It’s never satisfying to encounter a collision of “What the…?” answers. I had BRO**Y for 21d. [Stock character description?] and had no idea what that was supposed to be. Cattle stock? Dramatic characters? Stock car racing? Shares of stock? No, it’s soup stock, and the is-that-a-real-word BROTHY. The standard American dictionaries don’t list it. Hmph! Do not like it, especially when the crossings also perplexed me. I had no idea there was a Kindle model called the KINDLE FIRE HDX (33a. [Tablet that comes with a “Mayday” button]), and the HDX portion feels mighty random. And then there’s 32a. [Garbage time players], C-TEAM—I have never heard this (presumably) sports term of “garbage time,” and I don’t know how many teams truly have a C-team level that’s worse than their A and B squads. So I couldn’t muscle my way through those crossings.

Also in the cranky-making category: SCHOOL GAMES (never seen this term before as far as I can recall), the arbitrary THIRD OF JUNE, and the crosswordese of EFT, TSO, OSH, and LIANAS. I did like RENAISSANCE, GAMBLER, THE FOUR TOPS and MODEST MOUSE, KARENINA, IRANIANS instead of the crosswordese IRANIS, LOST SOUL, and GITMO.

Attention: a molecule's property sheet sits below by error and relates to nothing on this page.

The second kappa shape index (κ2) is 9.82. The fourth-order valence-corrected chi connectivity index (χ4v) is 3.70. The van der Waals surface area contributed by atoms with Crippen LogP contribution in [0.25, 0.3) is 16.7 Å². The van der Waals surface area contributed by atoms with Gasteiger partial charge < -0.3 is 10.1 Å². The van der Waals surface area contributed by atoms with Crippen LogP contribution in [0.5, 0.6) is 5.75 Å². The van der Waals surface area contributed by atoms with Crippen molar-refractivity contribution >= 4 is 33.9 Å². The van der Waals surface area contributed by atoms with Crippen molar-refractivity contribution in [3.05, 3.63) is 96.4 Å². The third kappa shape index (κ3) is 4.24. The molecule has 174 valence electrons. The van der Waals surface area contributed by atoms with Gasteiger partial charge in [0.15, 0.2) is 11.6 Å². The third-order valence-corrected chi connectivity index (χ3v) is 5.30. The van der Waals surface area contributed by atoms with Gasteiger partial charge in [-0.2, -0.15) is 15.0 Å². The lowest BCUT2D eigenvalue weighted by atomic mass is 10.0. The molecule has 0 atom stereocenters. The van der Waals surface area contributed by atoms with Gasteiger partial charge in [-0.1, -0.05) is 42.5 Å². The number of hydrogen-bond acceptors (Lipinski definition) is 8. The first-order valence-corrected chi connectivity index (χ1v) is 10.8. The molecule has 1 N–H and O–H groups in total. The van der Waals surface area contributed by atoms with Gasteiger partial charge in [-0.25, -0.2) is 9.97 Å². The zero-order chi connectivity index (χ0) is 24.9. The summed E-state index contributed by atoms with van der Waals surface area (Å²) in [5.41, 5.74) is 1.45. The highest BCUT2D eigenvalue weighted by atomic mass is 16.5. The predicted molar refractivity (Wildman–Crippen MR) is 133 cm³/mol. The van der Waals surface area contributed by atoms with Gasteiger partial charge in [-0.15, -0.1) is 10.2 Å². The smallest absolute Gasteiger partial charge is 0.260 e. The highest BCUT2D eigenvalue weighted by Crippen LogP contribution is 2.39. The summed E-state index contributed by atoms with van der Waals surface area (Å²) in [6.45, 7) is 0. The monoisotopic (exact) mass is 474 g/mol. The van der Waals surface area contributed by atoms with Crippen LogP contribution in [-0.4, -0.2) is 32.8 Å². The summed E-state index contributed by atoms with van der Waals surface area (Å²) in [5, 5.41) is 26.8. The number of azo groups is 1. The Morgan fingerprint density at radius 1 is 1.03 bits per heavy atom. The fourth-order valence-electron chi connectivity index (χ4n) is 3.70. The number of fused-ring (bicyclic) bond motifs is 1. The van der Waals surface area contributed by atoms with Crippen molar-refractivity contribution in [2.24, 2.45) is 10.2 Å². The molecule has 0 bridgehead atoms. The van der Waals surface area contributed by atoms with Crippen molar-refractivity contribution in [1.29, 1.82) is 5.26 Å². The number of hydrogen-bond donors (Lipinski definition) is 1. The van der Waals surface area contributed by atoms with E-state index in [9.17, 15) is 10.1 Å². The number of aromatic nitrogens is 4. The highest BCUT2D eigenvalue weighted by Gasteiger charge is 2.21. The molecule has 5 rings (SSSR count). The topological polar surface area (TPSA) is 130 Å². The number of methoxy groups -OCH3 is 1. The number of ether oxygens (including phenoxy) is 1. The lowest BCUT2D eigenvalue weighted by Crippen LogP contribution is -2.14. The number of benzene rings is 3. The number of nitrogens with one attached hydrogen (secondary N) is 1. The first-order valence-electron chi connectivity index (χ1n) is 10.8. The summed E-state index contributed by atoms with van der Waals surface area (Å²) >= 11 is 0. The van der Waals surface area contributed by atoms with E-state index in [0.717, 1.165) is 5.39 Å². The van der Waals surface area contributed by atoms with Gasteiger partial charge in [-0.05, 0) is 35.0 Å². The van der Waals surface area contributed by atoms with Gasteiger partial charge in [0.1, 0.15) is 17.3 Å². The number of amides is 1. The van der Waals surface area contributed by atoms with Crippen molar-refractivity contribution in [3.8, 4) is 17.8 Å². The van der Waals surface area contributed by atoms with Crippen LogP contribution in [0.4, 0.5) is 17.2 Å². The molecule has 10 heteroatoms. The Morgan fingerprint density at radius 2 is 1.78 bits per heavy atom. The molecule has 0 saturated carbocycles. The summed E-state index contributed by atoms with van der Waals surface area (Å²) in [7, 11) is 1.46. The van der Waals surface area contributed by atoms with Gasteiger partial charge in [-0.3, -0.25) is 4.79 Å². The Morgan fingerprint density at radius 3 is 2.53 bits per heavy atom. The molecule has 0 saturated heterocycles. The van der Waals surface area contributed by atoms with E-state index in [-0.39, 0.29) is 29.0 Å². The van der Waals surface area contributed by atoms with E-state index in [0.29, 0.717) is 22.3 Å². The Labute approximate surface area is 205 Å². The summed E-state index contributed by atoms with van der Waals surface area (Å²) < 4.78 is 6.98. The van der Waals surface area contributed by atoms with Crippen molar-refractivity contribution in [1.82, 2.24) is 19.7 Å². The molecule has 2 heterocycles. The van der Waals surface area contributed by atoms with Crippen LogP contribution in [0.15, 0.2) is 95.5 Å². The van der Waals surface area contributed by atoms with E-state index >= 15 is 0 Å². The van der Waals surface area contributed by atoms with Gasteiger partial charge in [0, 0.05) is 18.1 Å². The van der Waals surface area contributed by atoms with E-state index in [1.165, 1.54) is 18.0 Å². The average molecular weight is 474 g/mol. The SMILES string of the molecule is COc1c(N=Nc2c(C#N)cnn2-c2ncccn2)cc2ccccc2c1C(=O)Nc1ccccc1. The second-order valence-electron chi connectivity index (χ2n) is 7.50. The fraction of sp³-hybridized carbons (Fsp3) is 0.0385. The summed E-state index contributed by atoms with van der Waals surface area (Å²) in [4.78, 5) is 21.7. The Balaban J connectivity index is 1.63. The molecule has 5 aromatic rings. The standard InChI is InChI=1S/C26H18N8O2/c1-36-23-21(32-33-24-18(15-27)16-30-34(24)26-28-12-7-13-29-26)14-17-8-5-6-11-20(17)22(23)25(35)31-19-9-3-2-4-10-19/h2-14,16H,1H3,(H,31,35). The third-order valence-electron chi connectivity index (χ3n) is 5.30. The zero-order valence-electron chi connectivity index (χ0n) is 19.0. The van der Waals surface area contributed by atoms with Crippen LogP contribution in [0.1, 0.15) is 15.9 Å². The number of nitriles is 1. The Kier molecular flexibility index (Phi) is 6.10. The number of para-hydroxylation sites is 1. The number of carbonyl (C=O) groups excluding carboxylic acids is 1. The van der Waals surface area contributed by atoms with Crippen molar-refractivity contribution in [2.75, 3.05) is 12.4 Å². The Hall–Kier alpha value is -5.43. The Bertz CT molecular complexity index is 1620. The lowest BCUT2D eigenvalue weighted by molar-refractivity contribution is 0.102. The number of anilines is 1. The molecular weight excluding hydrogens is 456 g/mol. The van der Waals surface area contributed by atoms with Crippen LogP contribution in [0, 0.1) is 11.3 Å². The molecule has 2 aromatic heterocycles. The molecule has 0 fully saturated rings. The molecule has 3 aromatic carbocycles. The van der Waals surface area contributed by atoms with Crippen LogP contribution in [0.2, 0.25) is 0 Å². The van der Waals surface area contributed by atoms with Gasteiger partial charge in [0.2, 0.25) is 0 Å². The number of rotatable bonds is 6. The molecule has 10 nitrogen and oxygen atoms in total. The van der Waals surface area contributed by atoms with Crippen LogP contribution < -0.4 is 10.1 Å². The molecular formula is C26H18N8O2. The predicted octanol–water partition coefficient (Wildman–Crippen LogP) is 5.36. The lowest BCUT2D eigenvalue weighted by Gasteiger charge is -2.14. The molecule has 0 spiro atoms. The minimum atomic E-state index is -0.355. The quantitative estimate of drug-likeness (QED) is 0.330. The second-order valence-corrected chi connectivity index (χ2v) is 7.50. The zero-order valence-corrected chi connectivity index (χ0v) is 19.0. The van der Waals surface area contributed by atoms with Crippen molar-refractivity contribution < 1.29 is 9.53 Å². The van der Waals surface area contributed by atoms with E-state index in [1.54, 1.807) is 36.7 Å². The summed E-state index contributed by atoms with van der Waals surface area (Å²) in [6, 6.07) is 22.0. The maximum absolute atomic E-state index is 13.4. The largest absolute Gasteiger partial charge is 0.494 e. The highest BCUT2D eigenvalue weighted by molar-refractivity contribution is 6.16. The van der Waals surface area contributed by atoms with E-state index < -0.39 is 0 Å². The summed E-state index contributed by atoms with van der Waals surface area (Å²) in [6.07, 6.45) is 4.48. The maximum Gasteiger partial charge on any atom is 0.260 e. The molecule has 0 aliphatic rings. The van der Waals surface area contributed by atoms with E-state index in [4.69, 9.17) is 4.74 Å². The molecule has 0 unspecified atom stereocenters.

Top clues: 10d. [Lock up in a bar room?], ENCAGE; 12d. [Got back on solid ground?], DEPLANED.

Questionable clues: 23a. [Hand-me-down wearer, probably], SIS. I would suspect that little brothers are even more likely to wear hand-me-down clothes than little sisters. 1d. [Actress whose real last name is Gummer], STREEP? Do we know for sure what her legal name is? Does she have her married surname on her driver’s license? It’s not as if “Meryl Streep” is a stage name—it’s her name at birth and her professional name for decades.

3.5 stars, plus a frowny face for the squares that vexed me.

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20 Responses to Monday, June 30, 2014

  1. Gareth says:

    Loved the execution of the theme – very nice choice of answers!

    It’s a testament to the power of easy crosses that I finished this in close to my record time despite never having heard of BOBBYFLAY! The name-o-phobes will probably be happy that COROLLA was clued as a [flower part] and not the Toyota, but I’ll bet that the Toyota is more Monday-appropriate. I learnt about COROLLAs in high school biology, just like I learnt about TORs in high school geography (which included geology) – the point is, a large portion of people forget what they learn in high school very efficiently!